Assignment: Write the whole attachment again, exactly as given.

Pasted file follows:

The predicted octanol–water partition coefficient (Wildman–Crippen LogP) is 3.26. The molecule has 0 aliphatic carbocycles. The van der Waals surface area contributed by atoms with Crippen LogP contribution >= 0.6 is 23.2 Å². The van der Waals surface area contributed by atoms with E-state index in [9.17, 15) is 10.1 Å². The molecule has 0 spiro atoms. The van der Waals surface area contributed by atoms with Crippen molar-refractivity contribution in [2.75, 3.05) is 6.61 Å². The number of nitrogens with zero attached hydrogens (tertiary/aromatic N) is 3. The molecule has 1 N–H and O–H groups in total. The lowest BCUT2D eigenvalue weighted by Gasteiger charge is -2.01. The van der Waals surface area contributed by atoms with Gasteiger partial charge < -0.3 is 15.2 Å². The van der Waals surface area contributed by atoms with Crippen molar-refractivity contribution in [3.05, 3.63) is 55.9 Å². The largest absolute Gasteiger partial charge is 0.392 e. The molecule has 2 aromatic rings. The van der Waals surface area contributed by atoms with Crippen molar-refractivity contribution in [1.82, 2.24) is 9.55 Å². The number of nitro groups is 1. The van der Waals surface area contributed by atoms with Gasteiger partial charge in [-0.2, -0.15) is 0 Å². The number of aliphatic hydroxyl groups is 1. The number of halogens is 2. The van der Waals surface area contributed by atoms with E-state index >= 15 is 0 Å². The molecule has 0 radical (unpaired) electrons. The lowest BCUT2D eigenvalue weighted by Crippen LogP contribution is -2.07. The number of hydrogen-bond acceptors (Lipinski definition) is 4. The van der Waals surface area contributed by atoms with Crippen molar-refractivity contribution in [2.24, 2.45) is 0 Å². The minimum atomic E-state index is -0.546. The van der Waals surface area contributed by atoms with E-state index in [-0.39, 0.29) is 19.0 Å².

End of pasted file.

The predicted octanol–water partition coefficient (Wildman–Crippen LogP) is 3.26. The molecule has 0 aliphatic carbocycles. The van der Waals surface area contributed by atoms with Crippen LogP contribution >= 0.6 is 23.2 Å². The van der Waals surface area contributed by atoms with E-state index in [9.17, 15) is 10.1 Å². The molecule has 0 spiro atoms. The van der Waals surface area contributed by atoms with Crippen molar-refractivity contribution in [2.75, 3.05) is 6.61 Å². The number of nitrogens with zero attached hydrogens (tertiary/aromatic N) is 3. The molecule has 1 N–H and O–H groups in total. The lowest BCUT2D eigenvalue weighted by Gasteiger charge is -2.01. The van der Waals surface area contributed by atoms with Gasteiger partial charge < -0.3 is 15.2 Å². The van der Waals surface area contributed by atoms with Crippen molar-refractivity contribution in [3.05, 3.63) is 55.9 Å². The largest absolute Gasteiger partial charge is 0.392 e. The molecule has 2 aromatic rings. The van der Waals surface area contributed by atoms with Crippen molar-refractivity contribution in [1.82, 2.24) is 9.55 Å². The number of nitro groups is 1. The van der Waals surface area contributed by atoms with Gasteiger partial charge in [-0.2, -0.15) is 0 Å². The number of aliphatic hydroxyl groups is 1. The number of halogens is 2. The van der Waals surface area contributed by atoms with E-state index >= 15 is 0 Å². The molecule has 0 radical (unpaired) electrons. The lowest BCUT2D eigenvalue weighted by Crippen LogP contribution is -2.07. The number of hydrogen-bond acceptors (Lipinski definition) is 4. The van der Waals surface area contributed by atoms with Crippen molar-refractivity contribution in [2.24, 2.45) is 0 Å². The minimum atomic E-state index is -0.546. The van der Waals surface area contributed by atoms with E-state index in [-0.39, 0.29) is 19.0 Å².